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Patrick Kelley

Unexpected Uses for Paracord

Unexpected Uses for Paracord

Every good prepper or outdoorsman knows that paracord can be one of the most useful tools. And if you’re not a good prepper or outdoorsman yet, that’s what we’re here for. Paracord can be used for an array of things that help and even save your life in the outdoors.

Do you know all of these uses for paracord? 

  1. Shelter. Build a sturdy shelter by using paracord to tie a tarp or blanket to a tree. It’s also great for tying branches together for makeshift walls. If you find yourself running out of material, you can even use the inner strands of paracord to multiply the use. The inner threads have even been used as parachute cord, so you know it makes for a sturdy line.
  2. Fire. A bow drill is always a solid option to start a fire, and the flexible rope from a paracord is a great tool to create the bow for this method. Plus, depending on the materials used in your paracord, it’s likely at least relatively flammable and can give you something extra to burn if you’re running low. 
  3. Raft. If you find yourself in a situation where you need a raft to survive on a body of water, you can use your paracord to tie branches together. Paracord is strong and will keep your raft together as you float. Keeping 250 feet of paracord is a good standard to carry with you, and you will be thankful you have it for situations like this. 
  4. Fishing. Grab a stick, some paracord, and a hook, and you’ve got yourself a makeshift fishing line. You can even fray some paracord to create a fishing lure. Here is another trick that can come in handy with the inner strands of paracord. You can deconstruct it and use the nylon rope to make a fishing net.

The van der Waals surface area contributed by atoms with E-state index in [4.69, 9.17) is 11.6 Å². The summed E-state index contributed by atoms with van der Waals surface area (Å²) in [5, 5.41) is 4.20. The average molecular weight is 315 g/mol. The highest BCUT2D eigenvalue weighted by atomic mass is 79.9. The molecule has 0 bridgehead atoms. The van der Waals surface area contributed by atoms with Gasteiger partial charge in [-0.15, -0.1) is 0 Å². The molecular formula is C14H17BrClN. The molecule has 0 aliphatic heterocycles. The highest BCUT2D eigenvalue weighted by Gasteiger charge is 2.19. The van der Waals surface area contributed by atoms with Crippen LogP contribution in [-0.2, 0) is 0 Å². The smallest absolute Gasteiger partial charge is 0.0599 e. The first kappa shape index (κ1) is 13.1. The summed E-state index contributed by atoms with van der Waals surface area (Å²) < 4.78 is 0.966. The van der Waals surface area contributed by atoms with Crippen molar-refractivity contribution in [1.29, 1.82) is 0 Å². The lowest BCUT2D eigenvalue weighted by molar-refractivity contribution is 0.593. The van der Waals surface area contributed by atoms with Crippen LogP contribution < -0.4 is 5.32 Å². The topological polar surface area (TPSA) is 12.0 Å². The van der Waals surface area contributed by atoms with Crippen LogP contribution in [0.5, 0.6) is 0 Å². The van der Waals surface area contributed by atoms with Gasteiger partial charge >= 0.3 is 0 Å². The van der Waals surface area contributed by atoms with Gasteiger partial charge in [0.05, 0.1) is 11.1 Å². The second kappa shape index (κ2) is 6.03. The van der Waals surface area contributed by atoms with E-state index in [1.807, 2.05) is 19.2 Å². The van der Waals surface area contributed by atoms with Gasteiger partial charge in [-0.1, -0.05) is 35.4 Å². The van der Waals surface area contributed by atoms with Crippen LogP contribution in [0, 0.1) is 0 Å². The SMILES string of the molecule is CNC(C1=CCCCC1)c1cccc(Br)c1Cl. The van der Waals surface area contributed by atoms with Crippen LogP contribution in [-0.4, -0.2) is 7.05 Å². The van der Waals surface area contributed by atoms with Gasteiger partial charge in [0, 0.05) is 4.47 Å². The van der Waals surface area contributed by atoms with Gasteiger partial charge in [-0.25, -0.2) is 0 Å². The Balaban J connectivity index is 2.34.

5. Tourniquet. In an emergency situation when you or someone with you suffers a traumatic injury, you’ll need a way to stop the bleeding and keep the victim alive. Put some padding underneath the paracord and create a tourniquet near the wound. Here’s a handy tutorial. 
  6. Splint. Tie two branches together to create a splint and keep a victim’s leg from bending after an injury. 
  7. Pulley. Paracord is extremely strong, so you can easily use it to transport large items either by dragging it or by creating a pulley system. This especially comes in handy when building shelter. Make sure you know the length of paracord you need for situations like this, and pack accordingly.
  8. Rucksack. You can easily tie your items together, creating a makeshift rucksack, and carry your things. A good knot to use is the monkey fist, which can be used to attach and hang smaller stuff.
  9. Firewood bundle. No one enjoys carrying firewood back to camp, but you can use paracord to bundle firewood together and transport it much easier. 

Try finding a paracord survival bracelet that you can wear and always have some for survival situations! Paracord can help in so many ways and new methods are being thought of everyday, so it is always a good idea to update your education. We hope this sold you to keep some 1100 or 550 cord in your bug out bag or first aid kit for emergency situations. 

What other paracord uses do you know of? Have you ever had to use paracord in a survival situation? Tell us about it in our Facebook group.

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